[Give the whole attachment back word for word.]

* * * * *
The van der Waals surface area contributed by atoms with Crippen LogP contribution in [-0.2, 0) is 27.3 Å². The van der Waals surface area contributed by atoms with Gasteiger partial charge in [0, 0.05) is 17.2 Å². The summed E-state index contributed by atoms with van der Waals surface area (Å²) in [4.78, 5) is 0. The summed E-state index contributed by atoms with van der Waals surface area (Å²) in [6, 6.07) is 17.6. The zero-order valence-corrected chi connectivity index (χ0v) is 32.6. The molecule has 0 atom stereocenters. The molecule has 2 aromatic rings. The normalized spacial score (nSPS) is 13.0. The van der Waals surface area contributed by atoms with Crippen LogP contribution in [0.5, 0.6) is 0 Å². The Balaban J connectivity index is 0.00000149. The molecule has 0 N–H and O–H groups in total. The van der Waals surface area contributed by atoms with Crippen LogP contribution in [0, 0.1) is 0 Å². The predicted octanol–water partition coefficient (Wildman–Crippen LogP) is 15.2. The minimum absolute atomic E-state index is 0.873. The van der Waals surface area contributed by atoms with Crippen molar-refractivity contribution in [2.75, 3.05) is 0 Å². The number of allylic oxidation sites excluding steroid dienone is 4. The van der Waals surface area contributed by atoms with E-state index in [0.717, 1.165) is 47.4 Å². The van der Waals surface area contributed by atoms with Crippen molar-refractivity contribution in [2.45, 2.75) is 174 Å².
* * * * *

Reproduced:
The van der Waals surface area contributed by atoms with Crippen LogP contribution in [-0.2, 0) is 27.3 Å². The van der Waals surface area contributed by atoms with Gasteiger partial charge in [0, 0.05) is 17.2 Å². The summed E-state index contributed by atoms with van der Waals surface area (Å²) in [4.78, 5) is 0. The summed E-state index contributed by atoms with van der Waals surface area (Å²) in [6, 6.07) is 17.6. The zero-order valence-corrected chi connectivity index (χ0v) is 32.6. The molecule has 0 atom stereocenters. The molecule has 2 aromatic rings. The normalized spacial score (nSPS) is 13.0. The van der Waals surface area contributed by atoms with Crippen LogP contribution in [0.5, 0.6) is 0 Å². The Balaban J connectivity index is 0.00000149. The molecule has 0 N–H and O–H groups in total. The van der Waals surface area contributed by atoms with Crippen LogP contribution in [0, 0.1) is 0 Å². The predicted octanol–water partition coefficient (Wildman–Crippen LogP) is 15.2. The minimum absolute atomic E-state index is 0.873. The van der Waals surface area contributed by atoms with Crippen molar-refractivity contribution in [2.75, 3.05) is 0 Å². The number of allylic oxidation sites excluding steroid dienone is 4. The van der Waals surface area contributed by atoms with E-state index in [0.717, 1.165) is 47.4 Å². The van der Waals surface area contributed by atoms with Crippen molar-refractivity contribution in [2.45, 2.75) is 174 Å².